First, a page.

Tuesday, January 04, 2011 - 09:20 pm, by: Ben Lipman(Ben12a)
I am currently constructing a new front splitter/air dam/undertray for the Soarer. I know there are fibreglass gurus out there who would love to share their knowledge and expertise with the Soarer community. Whilst it is too late to help me with this iteration of splitter, I am already thinking of ways to improve what I have.
Here are some areas of concern and issues I have come across in my long four days experience in the fibreglass construction field:
I purchased kits from bunnings that came with 1sq m chopped matt, 1kg resin, hardener, etc and I also purchased a little roller at the same time.
1. I believe this was a bad move as tonight I found I could have bought much more for lots less on ebay, and I reckon a local supplier would have been cheaper as well.
2. After using up the kits I discovered fibreglass woven cloth and bought a square metre of that and some more resin. This stuff was a godsend- so much easier to work with and has a 'cool' looking texture. I also found a lot less resin was needed than the chopped matt. I bought it at bunnings (slow learner- doh!) This is what caused me to want to build another splitter already, and this one is not finished.
3. I used 9mm plywood and then fibreglassed over it. This is over kill, especially with the chopped matt. Don't get me wrong it is strong as but getting a little heavy- there is 2kg of resin on the damn thing alone. I can stand in the centre and it deflects only a couple of mm. Now christmas was good to me and I way over 85 kegs at then moment. Reading time attack focussed forums a lot of guys just apply resin to the plywood. I would consider 6 or even 3mm ply next time and do a couple of layers of the woven cloth or even "woven roving" which I just read about on the net ( I need more research, hence this thread.)
4. I made the lot as a single piece. I think it would have been smarter to make it in two pieces as the undertray does not need to be immensely strong, just the splitter component.
5. An easy on easy off system for the lower half (ie splitter) would be smart as well- I read about a guy using aero catch bonnet pins. This would mean no compromises in design.
Wednesday, January 05, 2011 - 12:06 pm, by: Aiden Cheese(Chillpen)
Whenever i'm working with the stuff i tend to buy lots of i think its flower foam stuff? People use it to stick stuff in and you get it from 2 dollars shops. It comes in bricks i think they only cost about a dollar each brick..
I then shape that foam through cutting etc and stick it to the plywood base that i'll cover. Then i cover the whole thing in a waxed tape and then fiberglass over that.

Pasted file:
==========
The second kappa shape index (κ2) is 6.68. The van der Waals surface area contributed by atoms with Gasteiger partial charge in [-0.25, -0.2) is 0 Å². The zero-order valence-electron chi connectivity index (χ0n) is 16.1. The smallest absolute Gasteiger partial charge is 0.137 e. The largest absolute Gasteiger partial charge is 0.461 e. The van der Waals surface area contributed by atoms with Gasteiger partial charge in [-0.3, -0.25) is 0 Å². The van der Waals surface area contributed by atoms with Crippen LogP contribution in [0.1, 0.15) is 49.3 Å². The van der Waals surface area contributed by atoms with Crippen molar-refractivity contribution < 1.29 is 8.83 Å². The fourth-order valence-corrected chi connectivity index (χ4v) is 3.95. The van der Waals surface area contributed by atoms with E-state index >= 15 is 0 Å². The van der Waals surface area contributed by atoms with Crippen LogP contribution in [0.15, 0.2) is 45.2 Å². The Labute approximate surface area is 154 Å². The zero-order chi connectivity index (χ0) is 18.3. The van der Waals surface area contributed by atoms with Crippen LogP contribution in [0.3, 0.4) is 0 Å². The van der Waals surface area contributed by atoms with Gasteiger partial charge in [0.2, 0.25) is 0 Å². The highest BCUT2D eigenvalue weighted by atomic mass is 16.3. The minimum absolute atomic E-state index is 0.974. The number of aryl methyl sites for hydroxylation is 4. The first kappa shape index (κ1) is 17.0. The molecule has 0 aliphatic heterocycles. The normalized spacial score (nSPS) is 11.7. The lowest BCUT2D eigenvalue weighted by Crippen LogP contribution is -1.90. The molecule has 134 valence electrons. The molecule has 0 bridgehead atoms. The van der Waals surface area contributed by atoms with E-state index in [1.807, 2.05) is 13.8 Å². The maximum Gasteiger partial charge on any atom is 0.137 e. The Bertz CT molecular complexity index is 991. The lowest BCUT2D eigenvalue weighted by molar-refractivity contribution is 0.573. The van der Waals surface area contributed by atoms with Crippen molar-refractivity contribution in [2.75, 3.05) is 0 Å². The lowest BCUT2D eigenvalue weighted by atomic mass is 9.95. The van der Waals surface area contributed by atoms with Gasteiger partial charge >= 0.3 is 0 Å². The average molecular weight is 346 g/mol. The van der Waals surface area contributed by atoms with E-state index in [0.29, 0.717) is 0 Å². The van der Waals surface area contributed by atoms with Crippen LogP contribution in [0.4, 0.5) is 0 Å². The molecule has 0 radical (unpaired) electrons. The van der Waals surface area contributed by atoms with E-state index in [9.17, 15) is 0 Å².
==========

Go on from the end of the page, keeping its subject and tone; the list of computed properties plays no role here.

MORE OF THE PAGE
I've only done small things though, but i think the basic idea might work for you too, big plywood base the size of the area you want to fiberglass and then stick some shaped blocks as you need to give you the contours and so on.
Of course I have no idea what if any contours if any you'd need.
Anyway goodluck. Sounds like fun
I like arts and crafts when it comes to car stuff.
Wednesday, January 05, 2011 - 12:44 pm, by: Aaron Mead(Aaron)
Ben, that compressed foam stuff that signmakers, graphics companys use to make 3D signage/logos.
Its not a hard board, it would break pretty easily, but if you are going to fibreglass it heavily its perfect. Similar to what inside of a surf board is made of.
You can buy at plastics outlets (i.e. Ramstar Plastics on bombing road winellie), comes in 2400x1200. I got a sheet of 9mm that had a corner broken for $100. Once fibreglassed over, its tuff as, and easily 'rebuildable' when worn.
Phil Gibson Goo Roo WA '91 UZZ30, '91 manual UZZ31 track bunky, '94 blk/blk UZZ31
Wednesday, January 05, 2011 - 05:02 pm, by: Phil Gibson(Sciflyer)
Your base material can be pretty damn thin and flexible because once you fibreglass it properly it will be strong as.
That flower foam stuff Aiden mentioned, or balsa wood, or even cardboard will work. As i mentioned in my thread my old man does fibreglassing and is making me a bonnet, although obviously that requires making a mould first. One material ive seen him use for strengthening "ribs" is the thin wood framing strips you can get from Bunnings, etc, they are semi-circular in cross section, weigh practically nothing and flexible enough but when glassed they are strong as
Oh yes and find another supplier for the glassing materials, dad almost had a fit when he saw how much Bunnings charge for the stuff compared to what he gets it for heheh
Ben Lipman Goo Roo SA Soarer TT manual, plus TT track car
I have just finished reading the book Racecar Aerodynamics by Katz mentioned in this article.